“Some (of the people I know in the industry) are farmers who are getting two micro-grower licenses because they lost everything and are trying to make it back,” Beck said. “Most of them began growing hemp when it became legal, and then weren’t able to sell it.”
In 2020, Mississippi signed into law Senate Bill 2725, also known as the Mississippi Hemp Cultivation Act. While it was intended to create a hemp cultivation program, according to the Mississippi Department of Agriculture, “the necessary funding to implement the program was not appropriated by the Mississippi Legislature.”
It is still legal to grow hemp in Mississippi, however it requires a federal license. According to Beck, many of his friends lost their investments as their crops did not have the state funding that was expected to offset initial costs and then had to sell their product at cheaper prices than were anticipated. Much of the hemp was also unsellable due to higher than regulated THC levels found in the strenuously cultivated crop.
He does not fear, nor do his friends, he says, that a similar fiasco like Senate Bill 2725 will occur with this medical marijuana program.
Beck says this is more than a get-rich-quick endeavor for him. “If it’s only about money, you’re going to fail, from a cultivation standpoint. It takes a lot of knowledge about the industry and about farming in general. You need experienced people who have a passion for this. If you do, you’ll make a good medicine.”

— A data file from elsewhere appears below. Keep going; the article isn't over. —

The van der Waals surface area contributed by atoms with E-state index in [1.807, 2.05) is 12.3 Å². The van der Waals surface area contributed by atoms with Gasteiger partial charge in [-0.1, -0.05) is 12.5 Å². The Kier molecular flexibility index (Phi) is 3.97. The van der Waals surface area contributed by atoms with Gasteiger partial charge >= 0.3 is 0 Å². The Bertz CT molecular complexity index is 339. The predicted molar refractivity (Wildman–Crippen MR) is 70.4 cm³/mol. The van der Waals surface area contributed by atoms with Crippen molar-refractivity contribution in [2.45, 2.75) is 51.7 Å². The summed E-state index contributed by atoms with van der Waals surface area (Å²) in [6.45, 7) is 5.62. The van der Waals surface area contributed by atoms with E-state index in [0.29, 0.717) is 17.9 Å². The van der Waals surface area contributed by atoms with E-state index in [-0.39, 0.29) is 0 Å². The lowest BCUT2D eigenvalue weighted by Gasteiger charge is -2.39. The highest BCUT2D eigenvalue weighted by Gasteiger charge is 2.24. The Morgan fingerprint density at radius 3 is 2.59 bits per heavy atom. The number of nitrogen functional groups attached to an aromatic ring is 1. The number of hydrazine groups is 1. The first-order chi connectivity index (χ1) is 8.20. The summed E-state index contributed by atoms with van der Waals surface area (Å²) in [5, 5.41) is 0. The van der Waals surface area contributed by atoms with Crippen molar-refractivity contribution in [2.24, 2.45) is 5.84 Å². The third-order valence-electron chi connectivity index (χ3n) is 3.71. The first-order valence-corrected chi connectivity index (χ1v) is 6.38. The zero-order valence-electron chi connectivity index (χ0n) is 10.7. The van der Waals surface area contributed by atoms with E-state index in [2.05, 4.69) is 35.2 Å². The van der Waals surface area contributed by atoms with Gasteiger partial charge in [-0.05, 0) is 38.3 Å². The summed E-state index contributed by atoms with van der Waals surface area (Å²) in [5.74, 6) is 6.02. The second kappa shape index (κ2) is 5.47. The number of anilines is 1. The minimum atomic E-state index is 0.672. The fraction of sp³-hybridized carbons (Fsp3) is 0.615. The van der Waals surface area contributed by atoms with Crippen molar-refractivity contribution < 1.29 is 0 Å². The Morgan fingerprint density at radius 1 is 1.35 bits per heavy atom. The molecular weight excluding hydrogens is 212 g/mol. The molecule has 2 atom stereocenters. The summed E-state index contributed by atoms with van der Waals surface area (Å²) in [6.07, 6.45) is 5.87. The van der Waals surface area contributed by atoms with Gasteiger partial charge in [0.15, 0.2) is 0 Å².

As for Williamson, while she too believes this is a beneficial medicine for Mississipians, she also points to the long-time agriculture business here; it is the state’s largest industry, with more than 17% of the state’s residents employed in the agricultural sector.
“My dream would be that those of us that have lived our lives in Mississippi and put in the hard work on the farms have an opportunity to get into this business … that it can be a profitable business for them, because it’s getting harder and harder to make money on … the crops we’ve always grown. I just hope it would be an avenue for cultivators because if not, we’re going to lose a lot of small farmers.”
She also is in favor of Rule 5.1.2 Section 40, which says cultivators must have been Mississippi residents for at least three years because she’s “not keen on people coming from outside of Mississippi and opening these operations. (She) would rather it be people who have persevered on their family farms, and not people with lots of investors seeing this as a way to make money off Mississippi.”
Her concerns are valid; at the Lucky Leaf Expo, the majority of those showcasing their cannabis-related products and services hailed from places such as Colorado, California and Oklahoma. They are capitalizing on the so-called “Green Rush” for Mississippi. While it is a traveling trade show, Lucky Leaf still created a sense of unease for some who fear they might lose out on opportunities in their home state.
As Williamson put it, “I just want it to be about Mississippians being able to sustain their small family farms.”